Pan & Tilt option:

The pan & tilt movement maybe done with a couple of servos. There's no need for full 360, so no need to modified the servos.

Power supply:

Arduino board don't need much, maybe even a 9V NiMh or a pack of AA batteries will be more than enough. For the motors I have a 12V 4800MAh NiMh battery pack, havent't tested how long it may drive the motors, but probably it will do the job.

blackburn mark
24-07-2011, 10:15 AM
For the slider, I will use a couple of 1m rails with bearing blocks.

bear in mind that the type of bearing blocks and rails we use in cnc are going to be pretty heavy to be lugging around in the field

it may be cheeper to buy carbon fibre rods, maybe 30mm or 40mm di and twist someones arm to make you some wheels with the 30/40mm di profile in them and use them in pairs to pinch solid onto the rod (i havnt got a radius turning attachement for my lathe,sorry)

I may control a servo with a servo tester, but not much control over the speed, etc.

im not sure what you mean ? a servo tester has a dail to control the speed from very slow to flat out ? unless your refuring to top speed?
if your using a 7D 5D and shooting some standard 24/25fps then id agree that you may not get the speed you need to do run a tracking shot unless you opt for a larger servo

The pan & tilt movement maybe done with a couple of servos. There's no need for full 360, so no need to modified the servos.

i cant see how you would control the speed for single frames ?

To move the dolly I'm thinking of a pulley and belt system like those you may find on desktop scanners.

sounds good , you can buy small "endless" timing belts by the meter
you could fix a single length and attach your timing pully and drive to your sledge?

are you looking to shoot video as well as single frames ?

24-07-2011, 12:43 PM
You can control the speed of a modified servo ... just remove the potentiometer from the casing, make the wires a bit longer and that's your speed control. The closer you move the pot. to the position the servo is moving towards the slower it will go, and vice versa. Well, I think that will work ... never actually tried it.

I think for this application you would be fine with the 'skate bearing' on aluminum angle method. Like this one:


It's not as strong, but will easily support a camera. I would use steel or aluminium tube for the rails. Preferably steel as aluminium will wear badly with steel bearings running on it.

Controlling a stepper motor driver from a PIC is easy enough using the step and direction inputs. Just make it so that when you press a button it sends the right number of step pulses to move the required distance?

29-07-2011, 10:59 AM
All what matters in motion (for this project) is speed. I'm not sure what speeds I may obtain with the different options, so I will try them all. I need quite slow movement. Surely I will learn a lot! ;)

I just ordered:

a modified servo (with high torque)
a geared motor that runs a mere 8 RPM.
a timing belt and pulley
Arduino Mega
Serial I2C LCD display
Motor shield (It drives servo, DC motor or stepper motor)
Relay (for shooting the camera)
Breadboard for prototyping
12V lead battery 3.3Ah

For the rail system I ordered 1m rail and bearings. The rest of the structure will be aluminum. Sure it will be a bit heavy, but must be rigid and enough to support the camera + lens + the future pan & tilt head.

Also I'm looking for ways of making a pan and tilt head for the second part of the project. I think a gimbal type of mount may do the job.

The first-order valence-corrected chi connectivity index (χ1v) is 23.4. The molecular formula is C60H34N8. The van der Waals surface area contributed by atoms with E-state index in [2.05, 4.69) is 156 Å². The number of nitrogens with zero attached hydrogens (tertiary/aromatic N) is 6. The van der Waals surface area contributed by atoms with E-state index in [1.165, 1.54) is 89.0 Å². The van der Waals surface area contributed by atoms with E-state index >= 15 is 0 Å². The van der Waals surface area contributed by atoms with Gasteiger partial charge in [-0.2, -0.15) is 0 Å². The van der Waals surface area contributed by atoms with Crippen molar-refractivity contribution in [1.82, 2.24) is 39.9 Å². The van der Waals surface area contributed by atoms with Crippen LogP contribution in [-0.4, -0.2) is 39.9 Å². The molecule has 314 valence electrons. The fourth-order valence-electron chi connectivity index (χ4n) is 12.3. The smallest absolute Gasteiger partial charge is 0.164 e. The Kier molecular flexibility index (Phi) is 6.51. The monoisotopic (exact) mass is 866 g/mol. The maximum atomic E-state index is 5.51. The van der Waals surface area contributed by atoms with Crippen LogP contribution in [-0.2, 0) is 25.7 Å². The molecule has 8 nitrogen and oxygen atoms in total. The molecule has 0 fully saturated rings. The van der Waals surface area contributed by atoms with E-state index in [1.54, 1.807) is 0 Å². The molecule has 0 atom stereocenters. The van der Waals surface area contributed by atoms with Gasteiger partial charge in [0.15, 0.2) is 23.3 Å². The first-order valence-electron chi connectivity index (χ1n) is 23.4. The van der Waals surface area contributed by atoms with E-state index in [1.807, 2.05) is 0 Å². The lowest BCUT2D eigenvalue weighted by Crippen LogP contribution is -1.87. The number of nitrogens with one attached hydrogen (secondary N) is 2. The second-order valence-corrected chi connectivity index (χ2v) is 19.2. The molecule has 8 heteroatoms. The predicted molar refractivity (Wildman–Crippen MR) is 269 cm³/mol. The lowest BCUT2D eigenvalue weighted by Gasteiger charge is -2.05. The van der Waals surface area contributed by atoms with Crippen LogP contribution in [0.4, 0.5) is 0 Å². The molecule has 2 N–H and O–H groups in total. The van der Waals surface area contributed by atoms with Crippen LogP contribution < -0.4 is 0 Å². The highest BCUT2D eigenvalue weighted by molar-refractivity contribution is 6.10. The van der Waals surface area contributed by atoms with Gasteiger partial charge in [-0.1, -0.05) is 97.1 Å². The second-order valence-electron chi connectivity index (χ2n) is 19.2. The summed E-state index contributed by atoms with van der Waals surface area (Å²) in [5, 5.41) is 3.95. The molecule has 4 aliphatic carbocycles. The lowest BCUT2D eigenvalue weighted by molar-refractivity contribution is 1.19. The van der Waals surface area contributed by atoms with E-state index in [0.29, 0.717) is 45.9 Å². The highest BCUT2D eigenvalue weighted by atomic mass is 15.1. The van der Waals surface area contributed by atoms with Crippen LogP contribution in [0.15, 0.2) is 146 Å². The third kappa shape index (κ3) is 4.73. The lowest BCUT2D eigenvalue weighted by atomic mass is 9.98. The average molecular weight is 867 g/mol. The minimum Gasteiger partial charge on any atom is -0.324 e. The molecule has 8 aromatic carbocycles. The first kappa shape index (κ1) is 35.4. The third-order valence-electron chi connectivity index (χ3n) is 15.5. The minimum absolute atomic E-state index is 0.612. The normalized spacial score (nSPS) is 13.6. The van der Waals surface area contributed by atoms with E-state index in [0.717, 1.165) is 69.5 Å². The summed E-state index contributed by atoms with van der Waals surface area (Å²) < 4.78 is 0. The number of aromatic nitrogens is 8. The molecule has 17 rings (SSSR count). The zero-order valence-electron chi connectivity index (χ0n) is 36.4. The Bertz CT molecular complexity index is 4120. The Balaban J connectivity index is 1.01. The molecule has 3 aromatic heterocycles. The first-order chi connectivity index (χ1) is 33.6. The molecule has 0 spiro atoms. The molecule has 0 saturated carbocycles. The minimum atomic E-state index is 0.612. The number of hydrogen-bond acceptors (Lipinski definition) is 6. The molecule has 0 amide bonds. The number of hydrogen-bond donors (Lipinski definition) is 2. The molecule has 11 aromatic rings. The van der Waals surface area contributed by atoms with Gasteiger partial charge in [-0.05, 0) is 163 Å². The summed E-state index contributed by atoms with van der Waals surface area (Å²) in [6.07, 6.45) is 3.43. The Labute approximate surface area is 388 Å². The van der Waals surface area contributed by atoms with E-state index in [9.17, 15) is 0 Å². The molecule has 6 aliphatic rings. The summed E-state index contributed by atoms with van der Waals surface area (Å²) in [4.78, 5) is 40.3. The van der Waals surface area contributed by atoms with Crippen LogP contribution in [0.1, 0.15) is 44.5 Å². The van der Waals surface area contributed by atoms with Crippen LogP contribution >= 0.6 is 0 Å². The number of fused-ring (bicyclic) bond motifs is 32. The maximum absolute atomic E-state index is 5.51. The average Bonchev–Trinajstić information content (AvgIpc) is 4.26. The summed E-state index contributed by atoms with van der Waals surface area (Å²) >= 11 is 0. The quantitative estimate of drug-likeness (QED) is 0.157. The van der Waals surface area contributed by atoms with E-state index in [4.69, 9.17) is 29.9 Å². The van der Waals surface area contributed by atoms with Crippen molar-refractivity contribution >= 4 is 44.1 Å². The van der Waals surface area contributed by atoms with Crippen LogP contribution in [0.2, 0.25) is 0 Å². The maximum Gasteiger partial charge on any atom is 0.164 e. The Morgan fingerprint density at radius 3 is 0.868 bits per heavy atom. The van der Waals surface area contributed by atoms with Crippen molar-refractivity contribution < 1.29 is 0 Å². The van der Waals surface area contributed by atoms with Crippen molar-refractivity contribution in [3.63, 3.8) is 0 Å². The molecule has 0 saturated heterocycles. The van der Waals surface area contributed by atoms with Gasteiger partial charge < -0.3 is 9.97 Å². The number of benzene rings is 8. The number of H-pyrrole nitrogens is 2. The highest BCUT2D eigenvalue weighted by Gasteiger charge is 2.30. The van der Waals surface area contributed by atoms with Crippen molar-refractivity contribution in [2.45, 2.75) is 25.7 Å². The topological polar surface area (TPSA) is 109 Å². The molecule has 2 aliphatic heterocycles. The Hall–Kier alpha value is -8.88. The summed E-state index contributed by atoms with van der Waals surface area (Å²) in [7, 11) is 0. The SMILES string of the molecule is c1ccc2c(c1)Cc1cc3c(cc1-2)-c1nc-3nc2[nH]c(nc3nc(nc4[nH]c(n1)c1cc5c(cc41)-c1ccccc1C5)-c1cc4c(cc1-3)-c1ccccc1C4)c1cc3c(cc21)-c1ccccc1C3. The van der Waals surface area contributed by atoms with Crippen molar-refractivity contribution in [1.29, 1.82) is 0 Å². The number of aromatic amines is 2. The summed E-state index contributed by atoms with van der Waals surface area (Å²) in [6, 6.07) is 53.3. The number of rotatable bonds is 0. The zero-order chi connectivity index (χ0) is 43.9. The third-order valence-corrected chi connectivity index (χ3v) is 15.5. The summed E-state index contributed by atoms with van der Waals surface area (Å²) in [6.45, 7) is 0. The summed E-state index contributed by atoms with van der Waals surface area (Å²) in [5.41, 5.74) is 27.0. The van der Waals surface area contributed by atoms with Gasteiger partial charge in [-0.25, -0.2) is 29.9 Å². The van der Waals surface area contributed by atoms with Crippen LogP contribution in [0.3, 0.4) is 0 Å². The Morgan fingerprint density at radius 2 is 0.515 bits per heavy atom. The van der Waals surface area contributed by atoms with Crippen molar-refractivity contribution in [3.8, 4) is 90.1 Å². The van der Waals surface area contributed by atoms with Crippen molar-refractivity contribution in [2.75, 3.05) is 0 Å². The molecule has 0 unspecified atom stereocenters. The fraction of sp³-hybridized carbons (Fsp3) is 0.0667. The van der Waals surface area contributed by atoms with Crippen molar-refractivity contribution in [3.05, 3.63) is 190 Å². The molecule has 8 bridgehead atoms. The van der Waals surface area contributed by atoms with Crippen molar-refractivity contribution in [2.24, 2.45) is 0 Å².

or something more like this:

and ..... I also ordered three NEMA17 steppers, controller and 12V PSU. I surely will make a CNC table for panel making, etc. This with ballscrew drive on all axis. Not decided the size yet... but that's another story ;)

Thanks again for the answers...

29-07-2011, 11:06 AM
oh.. I got another question for the CNC table project...

I see there are machined and not machined ballscrews, what's the difference ? I see there exist aluminum couplings to connect the ballscrew and the stepper motor, but not sure if I will need a machined ballscrew or not.

29-07-2011, 11:31 AM
I see there are machined and not machined ballscrews, what's the difference ?

'Machined' means the ends of the ballscrew have been turned on a lathe. This is to create a smooth and accurate cylindrical surface to attach the bearings and coupling. The ballscrew will not be accurate if the bearings are just placed on the threaded portion of the screw, if indeed they fit there at all. So in short, yes you do need end machining.

If you get the ballscrew from linearmotionbearings2008 on eBay the end machining is extremely cheap - just a few .

29-07-2011, 07:36 PM
OK, thanks

Well.. doing some research for my timelapse track project I foud this:


I think this answers me a lot of questions... Now I'll start to hunt the materials. I received this morning the Arduino controller and did some tests controlling a stepper motor (from an old scanner), a DC motor (with PWM) and a hobby servo (not modified yet)

I got the 1m rail & bearings, but it's too heavy for the timelapse track. I'll leave it for the X-axis of my CNC table ;)

blackburn mark
04-08-2011, 07:23 PM
splendid :tup:
love the shot at night with the tree and the stars, im tempted to build my own on the strength of that shot alone:smile:

im looking forward to watching this one develop

09-08-2011, 11:17 PM
Note on my advances in the timelapse slider project:

Materials gathered so far:

1m length of IGUS Drylin W aluminium extruded rail. Rail diameter 10mm, width 80 mm
1x 100 mm carriage
2x T5 pulley 30 teeth
2m T5 timing belt
1x continuous motion high torque servo

1x Arduino UNO board
1x Motor Shield (though I probably will make my own servo controller)
1x mini joystick
1x I2C 16x2 LCD display

1x 12v sealed lead battery 3.3 Ah

1/4" aluminum rod
1x 1/4 BSW 20tpi Tap (that's the thread used for tripods)
1x 1/4 BSW 20tpi Die

2x limit switches from microwave oven ;)

I hope to have time this weekend to start the design of the servo mount...